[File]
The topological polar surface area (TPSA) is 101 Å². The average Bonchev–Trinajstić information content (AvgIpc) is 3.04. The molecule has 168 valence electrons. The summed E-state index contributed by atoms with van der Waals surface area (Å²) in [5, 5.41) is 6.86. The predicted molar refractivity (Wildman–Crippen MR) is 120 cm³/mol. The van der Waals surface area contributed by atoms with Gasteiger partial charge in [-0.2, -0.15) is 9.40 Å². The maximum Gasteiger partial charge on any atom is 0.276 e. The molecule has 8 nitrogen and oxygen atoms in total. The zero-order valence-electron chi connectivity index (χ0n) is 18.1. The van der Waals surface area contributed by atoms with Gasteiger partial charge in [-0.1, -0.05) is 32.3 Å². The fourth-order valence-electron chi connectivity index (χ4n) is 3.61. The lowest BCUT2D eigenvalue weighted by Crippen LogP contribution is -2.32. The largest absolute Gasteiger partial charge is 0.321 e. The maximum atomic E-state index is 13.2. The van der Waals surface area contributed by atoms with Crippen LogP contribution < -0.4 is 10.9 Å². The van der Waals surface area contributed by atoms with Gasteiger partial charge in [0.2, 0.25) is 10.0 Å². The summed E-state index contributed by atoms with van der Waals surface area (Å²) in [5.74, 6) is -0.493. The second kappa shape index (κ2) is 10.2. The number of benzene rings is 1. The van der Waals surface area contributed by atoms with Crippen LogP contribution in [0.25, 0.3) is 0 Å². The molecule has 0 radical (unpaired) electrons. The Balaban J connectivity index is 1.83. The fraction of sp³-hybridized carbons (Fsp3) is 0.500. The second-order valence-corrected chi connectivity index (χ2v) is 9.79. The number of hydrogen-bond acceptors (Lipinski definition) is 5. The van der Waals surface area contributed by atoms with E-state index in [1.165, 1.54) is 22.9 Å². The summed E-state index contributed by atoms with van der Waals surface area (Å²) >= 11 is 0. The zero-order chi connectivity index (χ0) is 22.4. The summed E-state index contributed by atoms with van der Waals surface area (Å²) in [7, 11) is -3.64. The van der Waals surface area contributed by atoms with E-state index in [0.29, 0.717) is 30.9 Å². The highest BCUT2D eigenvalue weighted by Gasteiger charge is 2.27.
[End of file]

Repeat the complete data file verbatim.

The topological polar surface area (TPSA) is 101 Å². The average Bonchev–Trinajstić information content (AvgIpc) is 3.04. The molecule has 168 valence electrons. The summed E-state index contributed by atoms with van der Waals surface area (Å²) in [5, 5.41) is 6.86. The predicted molar refractivity (Wildman–Crippen MR) is 120 cm³/mol. The van der Waals surface area contributed by atoms with Gasteiger partial charge in [-0.2, -0.15) is 9.40 Å². The maximum Gasteiger partial charge on any atom is 0.276 e. The molecule has 8 nitrogen and oxygen atoms in total. The zero-order valence-electron chi connectivity index (χ0n) is 18.1. The van der Waals surface area contributed by atoms with Gasteiger partial charge in [-0.1, -0.05) is 32.3 Å². The fourth-order valence-electron chi connectivity index (χ4n) is 3.61. The lowest BCUT2D eigenvalue weighted by Crippen LogP contribution is -2.32. The largest absolute Gasteiger partial charge is 0.321 e. The maximum atomic E-state index is 13.2. The van der Waals surface area contributed by atoms with Crippen LogP contribution < -0.4 is 10.9 Å². The van der Waals surface area contributed by atoms with Gasteiger partial charge in [0.2, 0.25) is 10.0 Å². The summed E-state index contributed by atoms with van der Waals surface area (Å²) in [5.74, 6) is -0.493. The second kappa shape index (κ2) is 10.2. The number of benzene rings is 1. The van der Waals surface area contributed by atoms with Crippen LogP contribution in [0.25, 0.3) is 0 Å². The molecule has 0 radical (unpaired) electrons. The Balaban J connectivity index is 1.83. The fraction of sp³-hybridized carbons (Fsp3) is 0.500. The second-order valence-corrected chi connectivity index (χ2v) is 9.79. The number of hydrogen-bond acceptors (Lipinski definition) is 5. The van der Waals surface area contributed by atoms with E-state index in [1.165, 1.54) is 22.9 Å². The summed E-state index contributed by atoms with van der Waals surface area (Å²) >= 11 is 0. The zero-order chi connectivity index (χ0) is 22.4. The summed E-state index contributed by atoms with van der Waals surface area (Å²) in [7, 11) is -3.64. The van der Waals surface area contributed by atoms with E-state index in [0.29, 0.717) is 30.9 Å². The highest BCUT2D eigenvalue weighted by Gasteiger charge is 2.27.